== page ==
She said: "He asked me out when he visited his Nan. He came into the garage (Vidgens) where I worked and filled up his Lambretta scooter. He wore a blue and white striped T-shirt and was a bit spotty and skinny, so I said no."
Years later he had swapped his scooter for a brand new red BMW.
The episode also created controversy when it was re-shown last year. When it opens, Frank is dressed as chief of the pixies in Santa's Grotto and is called a derogatory term by a boy. The episode now carries a warning at the start on the Britbox streaming service saying the show "contains language and attitudes of the time that may offend."
MP Gordon Henderson confirmed he once lived in Crawford's old home at 6 The Crescent, Halfway, which is featured in the entertainer's autobiography Parcel Arrived Safely: Tied With String.
The MP said: "I actually lived there for almost 30 years but I never had any fans knocking on the door. However, I remember on one occasion I was working on the roof when this huge Winnebago pulled up outside my home and Michael got out.
"He wandered over and explained he had brought his gran (who he doted on) down to see her old home. He pointed at the front garden wall, which was leaning over badly and which I kept promising to repair, but never got round to it.
"Michael told me proudly that he had built the wall. I said: 'I believe you!' and he gave me one of his Frank Spencer smiles.
"We had a little chat about things and then he drove off. Sadly, his gran passed away a few months later."
Mr Henderson wasn't the only person to end up in the bungalow. Veteran Sheppey journalist Bel Austin ended up there, too, with her friend Daphne.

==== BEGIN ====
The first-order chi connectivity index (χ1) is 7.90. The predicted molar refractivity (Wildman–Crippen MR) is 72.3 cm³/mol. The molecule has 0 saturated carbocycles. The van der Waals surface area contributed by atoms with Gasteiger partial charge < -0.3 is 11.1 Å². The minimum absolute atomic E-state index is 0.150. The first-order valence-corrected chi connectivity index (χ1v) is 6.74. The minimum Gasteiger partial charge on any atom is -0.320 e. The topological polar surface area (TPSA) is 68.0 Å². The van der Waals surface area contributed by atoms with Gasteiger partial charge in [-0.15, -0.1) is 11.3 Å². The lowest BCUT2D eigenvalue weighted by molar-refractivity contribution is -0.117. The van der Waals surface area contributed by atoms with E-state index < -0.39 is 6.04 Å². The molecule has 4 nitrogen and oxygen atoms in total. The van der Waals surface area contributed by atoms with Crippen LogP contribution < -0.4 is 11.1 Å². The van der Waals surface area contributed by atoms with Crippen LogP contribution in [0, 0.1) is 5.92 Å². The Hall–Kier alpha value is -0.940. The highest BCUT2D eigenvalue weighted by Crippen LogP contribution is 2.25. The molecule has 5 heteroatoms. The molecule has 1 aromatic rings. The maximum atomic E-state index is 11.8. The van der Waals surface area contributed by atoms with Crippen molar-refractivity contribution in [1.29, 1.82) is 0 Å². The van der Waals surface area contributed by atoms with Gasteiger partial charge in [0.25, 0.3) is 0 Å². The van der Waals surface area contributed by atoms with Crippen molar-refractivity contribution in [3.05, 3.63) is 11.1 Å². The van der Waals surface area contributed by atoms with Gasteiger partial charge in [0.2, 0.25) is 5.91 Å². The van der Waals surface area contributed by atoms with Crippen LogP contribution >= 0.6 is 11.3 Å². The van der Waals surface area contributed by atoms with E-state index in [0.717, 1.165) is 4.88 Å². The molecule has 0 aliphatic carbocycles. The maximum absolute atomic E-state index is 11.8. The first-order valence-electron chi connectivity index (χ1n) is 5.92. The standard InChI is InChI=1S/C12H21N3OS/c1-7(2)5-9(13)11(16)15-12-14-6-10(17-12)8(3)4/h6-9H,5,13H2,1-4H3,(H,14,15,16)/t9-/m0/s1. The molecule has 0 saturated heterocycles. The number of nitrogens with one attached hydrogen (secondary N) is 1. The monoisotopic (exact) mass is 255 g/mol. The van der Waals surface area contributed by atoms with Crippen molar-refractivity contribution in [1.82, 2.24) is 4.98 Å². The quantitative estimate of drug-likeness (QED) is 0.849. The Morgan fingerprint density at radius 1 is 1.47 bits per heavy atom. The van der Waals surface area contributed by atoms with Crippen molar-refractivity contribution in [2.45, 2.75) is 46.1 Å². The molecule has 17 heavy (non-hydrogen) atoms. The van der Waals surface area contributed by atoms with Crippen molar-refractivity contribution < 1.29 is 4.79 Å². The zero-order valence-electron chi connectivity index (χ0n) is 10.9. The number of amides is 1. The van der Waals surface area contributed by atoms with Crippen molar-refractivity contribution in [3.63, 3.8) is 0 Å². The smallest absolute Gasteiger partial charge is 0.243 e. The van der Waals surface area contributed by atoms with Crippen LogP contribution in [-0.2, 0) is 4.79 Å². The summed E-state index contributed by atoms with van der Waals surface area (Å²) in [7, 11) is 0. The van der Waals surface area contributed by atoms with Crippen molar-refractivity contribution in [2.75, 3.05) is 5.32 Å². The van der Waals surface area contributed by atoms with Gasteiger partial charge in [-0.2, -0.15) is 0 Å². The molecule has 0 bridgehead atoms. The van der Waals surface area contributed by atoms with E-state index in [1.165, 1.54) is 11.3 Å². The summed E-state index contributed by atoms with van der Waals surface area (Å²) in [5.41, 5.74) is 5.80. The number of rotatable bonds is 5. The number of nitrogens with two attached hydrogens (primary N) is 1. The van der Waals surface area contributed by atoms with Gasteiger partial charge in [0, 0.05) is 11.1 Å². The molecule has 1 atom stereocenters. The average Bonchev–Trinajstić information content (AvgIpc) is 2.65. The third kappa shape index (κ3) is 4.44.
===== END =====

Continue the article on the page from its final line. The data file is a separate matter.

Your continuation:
Bel, 86, from Minster who still writes the weekly memory page in the Sheerness Times Guardian, recalled: "As teenagers staying in 'digs' Daphne Dance (nee Danton) and I might even have slept in Michael Crawford's bed!
"His grandmother Mrs Edith Pike was offering two upstairs rooms for rent. We were two girls wanting independence and moved from Daph's father's home in Baldwin Road, Minster.
"Between us - Daph was working at Sittingbourne paper mill and I was a trainee reporter on the North East Kent Times (price penny halfpenny) could just about manage the rent. It was something like £2.50 a week.
"I remember feeling very grand earning £3 a week running the newspaper office which shared part of Daisy Chandler's tobacconist shop in Sheerness High street.
"Mrs Pike, who was partially sighted, was very kind to us often spoke proudly of her grandson who, at that time, was just a name.
"He visited quite often and probably stayed in the bedroom we later occupied. But we never actually met him.
"Maybe if we hadn't flooded the bathroom during a bitterly cold winter we may have remained tenants a little longer. But we were responsible, accidentally, for causing a ceiling to collapse. While we were at work a thaw had set in and the once-frozen taps ran free to overflow the bath with the resulting damage.
"I can't remember whether we were asked to leave or if we went voluntarily."
Michael Patrick Dumbell-Smith, OBE and CBE, was born in Salisbury, Wiltshire, in 1942 at the height of the Second World War after his single mum Doris moved out of London to dodge German bombers.
She later moved back to Sheppey where she lived with her Irish-born mother Edith Pike in what Crawford described as a "close-knit Roman Catholic family". His grandmother lived to be 99.